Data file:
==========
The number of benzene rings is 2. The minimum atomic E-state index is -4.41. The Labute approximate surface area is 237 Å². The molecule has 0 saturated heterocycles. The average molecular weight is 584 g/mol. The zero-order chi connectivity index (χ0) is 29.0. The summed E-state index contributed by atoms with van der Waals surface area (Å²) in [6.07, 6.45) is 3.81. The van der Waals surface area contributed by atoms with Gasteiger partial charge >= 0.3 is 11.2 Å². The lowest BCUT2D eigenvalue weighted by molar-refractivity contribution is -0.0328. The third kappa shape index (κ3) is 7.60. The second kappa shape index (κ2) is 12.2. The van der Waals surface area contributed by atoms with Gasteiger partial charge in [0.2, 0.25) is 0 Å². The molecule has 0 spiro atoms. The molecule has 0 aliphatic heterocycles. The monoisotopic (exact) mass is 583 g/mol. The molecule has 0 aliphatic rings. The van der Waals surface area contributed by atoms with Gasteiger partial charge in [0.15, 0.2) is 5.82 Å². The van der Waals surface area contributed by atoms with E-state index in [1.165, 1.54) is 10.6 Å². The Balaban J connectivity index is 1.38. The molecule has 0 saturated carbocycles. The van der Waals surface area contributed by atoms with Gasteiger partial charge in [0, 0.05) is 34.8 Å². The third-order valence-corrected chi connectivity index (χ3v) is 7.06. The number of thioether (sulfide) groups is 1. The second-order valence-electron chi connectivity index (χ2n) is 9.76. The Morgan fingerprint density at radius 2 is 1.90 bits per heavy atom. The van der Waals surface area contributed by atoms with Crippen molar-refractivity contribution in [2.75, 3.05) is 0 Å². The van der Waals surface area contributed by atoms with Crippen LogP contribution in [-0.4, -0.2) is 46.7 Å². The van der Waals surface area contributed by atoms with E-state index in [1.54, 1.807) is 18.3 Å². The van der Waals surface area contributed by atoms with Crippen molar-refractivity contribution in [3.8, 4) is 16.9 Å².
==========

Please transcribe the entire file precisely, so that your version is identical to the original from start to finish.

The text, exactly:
The number of benzene rings is 2. The minimum atomic E-state index is -4.41. The Labute approximate surface area is 237 Å². The molecule has 0 saturated heterocycles. The average molecular weight is 584 g/mol. The zero-order chi connectivity index (χ0) is 29.0. The summed E-state index contributed by atoms with van der Waals surface area (Å²) in [6.07, 6.45) is 3.81. The van der Waals surface area contributed by atoms with Gasteiger partial charge >= 0.3 is 11.2 Å². The lowest BCUT2D eigenvalue weighted by molar-refractivity contribution is -0.0328. The third kappa shape index (κ3) is 7.60. The second kappa shape index (κ2) is 12.2. The van der Waals surface area contributed by atoms with Gasteiger partial charge in [0.2, 0.25) is 0 Å². The molecule has 0 spiro atoms. The molecule has 0 aliphatic heterocycles. The monoisotopic (exact) mass is 583 g/mol. The molecule has 0 aliphatic rings. The van der Waals surface area contributed by atoms with Gasteiger partial charge in [0.15, 0.2) is 5.82 Å². The van der Waals surface area contributed by atoms with E-state index in [1.165, 1.54) is 10.6 Å². The Balaban J connectivity index is 1.38. The molecule has 0 saturated carbocycles. The van der Waals surface area contributed by atoms with Gasteiger partial charge in [0, 0.05) is 34.8 Å². The third-order valence-corrected chi connectivity index (χ3v) is 7.06. The number of thioether (sulfide) groups is 1. The second-order valence-electron chi connectivity index (χ2n) is 9.76. The Morgan fingerprint density at radius 2 is 1.90 bits per heavy atom. The van der Waals surface area contributed by atoms with Crippen molar-refractivity contribution in [2.75, 3.05) is 0 Å². The van der Waals surface area contributed by atoms with Crippen LogP contribution in [-0.4, -0.2) is 46.7 Å². The van der Waals surface area contributed by atoms with E-state index in [1.54, 1.807) is 18.3 Å². The van der Waals surface area contributed by atoms with Crippen molar-refractivity contribution in [3.8, 4) is 16.9 Å².